I've mentioned before about my unusually long commute: 105 miles, each way, everyday. That's about 4 hours a day in the car, plus 9-10 hours in the office (it's the driving reason I make time for an hour of TKD twice each week).
Well, while many people (including those that read this blog) have doubted my sanity (and why not?), there's someone who makes me look sane in comparison:
AutoChannel: [Dan] Givens, an electrical engineer with Cisco Systems, Inc., in San Jose, Calif., drives a 186-mile one-way commute five days a week, a round-trip journey of 372 miles that takes a total of seven hours. He has been making the lengthy commute since 1989.
"I have a great job and my family loves the ranch where we live," he said in explaining why he makes the commute. "So this is the only solution."
What does he do during his long trek? "I listen to the radio and keep my eyes on the road," he says. "I also drink a lot coffee."
Whoa! That could be me! OK, my 105 pales in comparison, I know. But Dan's reasons are the same as mine (er, except I have a bi-level). We left NYC in 1992, and for about 3 years I rode a bus to Manhattan daily.
I've been driving at least 100 miles to my employment since 1996; obviously, Dan has many more miles under his belt.
Midas' "America's Longest Commute" Contest kicked off on Jan. 9, 2006 and ran through Feb. 6, 2006. Participants were asked to report the mileage of their current daily commute, defined as the most direct route, one way, in miles, from their principal place of residence to their principal place of lawful employment. To be considered, participants had to currently drive a minimum of four days a week, each week of the month, and have driven for a minimum of three months. Long distance cargo or other delivery and public transportation driving were not considered a daily commute. Motorcycles, buses, and all forms of public transportation were not eligible forms of transportation for daily commute.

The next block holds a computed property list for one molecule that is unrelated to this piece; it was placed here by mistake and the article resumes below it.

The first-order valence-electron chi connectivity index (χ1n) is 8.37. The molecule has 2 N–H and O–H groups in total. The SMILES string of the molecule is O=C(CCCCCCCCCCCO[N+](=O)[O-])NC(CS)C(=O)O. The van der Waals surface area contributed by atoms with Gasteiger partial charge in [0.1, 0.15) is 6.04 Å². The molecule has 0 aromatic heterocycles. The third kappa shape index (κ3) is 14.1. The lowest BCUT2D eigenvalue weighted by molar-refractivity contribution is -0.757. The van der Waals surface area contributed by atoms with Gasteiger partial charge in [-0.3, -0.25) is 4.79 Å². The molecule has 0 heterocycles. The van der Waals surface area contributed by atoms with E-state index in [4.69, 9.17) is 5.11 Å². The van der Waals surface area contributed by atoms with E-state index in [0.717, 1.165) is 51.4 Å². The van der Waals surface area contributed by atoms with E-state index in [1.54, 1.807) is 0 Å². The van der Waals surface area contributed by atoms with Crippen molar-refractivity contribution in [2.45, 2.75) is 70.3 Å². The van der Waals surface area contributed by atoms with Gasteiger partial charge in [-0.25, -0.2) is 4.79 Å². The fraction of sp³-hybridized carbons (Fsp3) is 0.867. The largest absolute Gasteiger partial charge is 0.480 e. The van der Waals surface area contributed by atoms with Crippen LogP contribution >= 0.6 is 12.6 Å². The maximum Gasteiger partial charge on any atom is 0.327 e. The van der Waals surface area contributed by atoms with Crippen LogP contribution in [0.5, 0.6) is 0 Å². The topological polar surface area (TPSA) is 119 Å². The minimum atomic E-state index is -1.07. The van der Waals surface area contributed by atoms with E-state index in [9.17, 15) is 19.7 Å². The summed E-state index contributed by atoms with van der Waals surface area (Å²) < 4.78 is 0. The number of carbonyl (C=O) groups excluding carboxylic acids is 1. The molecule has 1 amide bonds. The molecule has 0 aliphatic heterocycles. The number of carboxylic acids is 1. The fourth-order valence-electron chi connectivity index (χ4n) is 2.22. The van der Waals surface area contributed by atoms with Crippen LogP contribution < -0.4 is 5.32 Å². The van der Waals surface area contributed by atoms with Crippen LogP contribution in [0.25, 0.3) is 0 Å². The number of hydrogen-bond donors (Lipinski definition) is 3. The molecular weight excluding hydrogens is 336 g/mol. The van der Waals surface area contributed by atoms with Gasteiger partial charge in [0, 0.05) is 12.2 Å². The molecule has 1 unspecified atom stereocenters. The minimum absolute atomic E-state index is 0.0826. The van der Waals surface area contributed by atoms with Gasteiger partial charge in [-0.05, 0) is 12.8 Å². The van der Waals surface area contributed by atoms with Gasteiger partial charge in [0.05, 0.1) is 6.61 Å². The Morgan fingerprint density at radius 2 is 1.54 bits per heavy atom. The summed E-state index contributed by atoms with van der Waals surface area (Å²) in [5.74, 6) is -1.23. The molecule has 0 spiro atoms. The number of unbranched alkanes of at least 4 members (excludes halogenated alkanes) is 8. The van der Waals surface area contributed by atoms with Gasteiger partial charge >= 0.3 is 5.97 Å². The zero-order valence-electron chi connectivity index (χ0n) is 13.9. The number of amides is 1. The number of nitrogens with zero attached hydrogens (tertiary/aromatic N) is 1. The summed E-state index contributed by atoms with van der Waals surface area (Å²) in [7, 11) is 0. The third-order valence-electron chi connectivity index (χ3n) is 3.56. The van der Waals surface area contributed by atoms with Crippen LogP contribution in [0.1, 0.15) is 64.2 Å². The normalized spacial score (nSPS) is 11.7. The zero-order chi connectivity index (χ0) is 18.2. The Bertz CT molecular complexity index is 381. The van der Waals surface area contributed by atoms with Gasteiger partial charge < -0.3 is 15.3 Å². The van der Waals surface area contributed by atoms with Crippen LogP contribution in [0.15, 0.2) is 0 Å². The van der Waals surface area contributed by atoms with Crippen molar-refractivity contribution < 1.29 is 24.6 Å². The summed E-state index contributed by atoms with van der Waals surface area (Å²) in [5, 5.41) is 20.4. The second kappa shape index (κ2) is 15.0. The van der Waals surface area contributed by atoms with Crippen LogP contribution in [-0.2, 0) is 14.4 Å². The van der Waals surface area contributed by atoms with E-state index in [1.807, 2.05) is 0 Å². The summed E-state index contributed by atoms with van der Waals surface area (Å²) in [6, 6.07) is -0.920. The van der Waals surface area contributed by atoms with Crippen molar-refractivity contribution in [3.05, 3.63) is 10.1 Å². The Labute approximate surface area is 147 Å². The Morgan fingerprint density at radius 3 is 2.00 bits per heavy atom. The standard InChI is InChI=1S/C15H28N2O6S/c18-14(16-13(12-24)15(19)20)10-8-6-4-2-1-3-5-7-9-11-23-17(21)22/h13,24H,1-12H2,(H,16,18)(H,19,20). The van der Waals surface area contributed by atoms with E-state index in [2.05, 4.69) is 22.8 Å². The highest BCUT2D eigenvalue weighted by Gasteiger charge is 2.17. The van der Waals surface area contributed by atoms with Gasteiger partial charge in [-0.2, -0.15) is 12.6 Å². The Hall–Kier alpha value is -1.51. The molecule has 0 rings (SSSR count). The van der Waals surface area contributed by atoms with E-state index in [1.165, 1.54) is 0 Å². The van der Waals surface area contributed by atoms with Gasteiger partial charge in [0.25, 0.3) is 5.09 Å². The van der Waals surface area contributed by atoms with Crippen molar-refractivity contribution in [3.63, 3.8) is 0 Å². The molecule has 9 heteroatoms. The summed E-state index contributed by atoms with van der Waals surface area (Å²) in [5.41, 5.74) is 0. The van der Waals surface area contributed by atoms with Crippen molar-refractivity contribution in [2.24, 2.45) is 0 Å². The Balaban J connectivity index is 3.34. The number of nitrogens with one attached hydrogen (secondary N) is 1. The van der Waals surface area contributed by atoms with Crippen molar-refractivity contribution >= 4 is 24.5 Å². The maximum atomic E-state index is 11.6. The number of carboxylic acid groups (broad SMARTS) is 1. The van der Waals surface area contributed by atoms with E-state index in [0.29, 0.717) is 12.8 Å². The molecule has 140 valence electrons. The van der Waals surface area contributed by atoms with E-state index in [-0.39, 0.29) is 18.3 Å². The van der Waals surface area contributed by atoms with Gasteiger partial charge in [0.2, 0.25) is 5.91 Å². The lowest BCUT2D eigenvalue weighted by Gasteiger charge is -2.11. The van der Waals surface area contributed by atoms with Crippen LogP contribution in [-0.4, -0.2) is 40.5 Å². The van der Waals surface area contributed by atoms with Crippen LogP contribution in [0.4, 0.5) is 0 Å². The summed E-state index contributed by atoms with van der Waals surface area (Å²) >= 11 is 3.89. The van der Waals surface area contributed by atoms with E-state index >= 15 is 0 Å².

A pity I didn't hear of the contest (not that I could have won). Curiously, a motorcycle didn't count... even if a rider used a car for bad weather, what's the difference?
With the Federally-enforced switch from MTBE to ethanol coinciding with market forces causing the oil futures to rise, my commuting costs are pretty high, indeed. Only recently, however, have they taken their toll; my current job has far fewer tolls, so my daily costs are only starting to hurt in comparison.
Of course, if Congress got off their collective duffs and overturn the Gore Gas Tax and approve more domestic drilling and refining, things would be much better for America as a whole. One can hope... and vote for politicians who will do these things!
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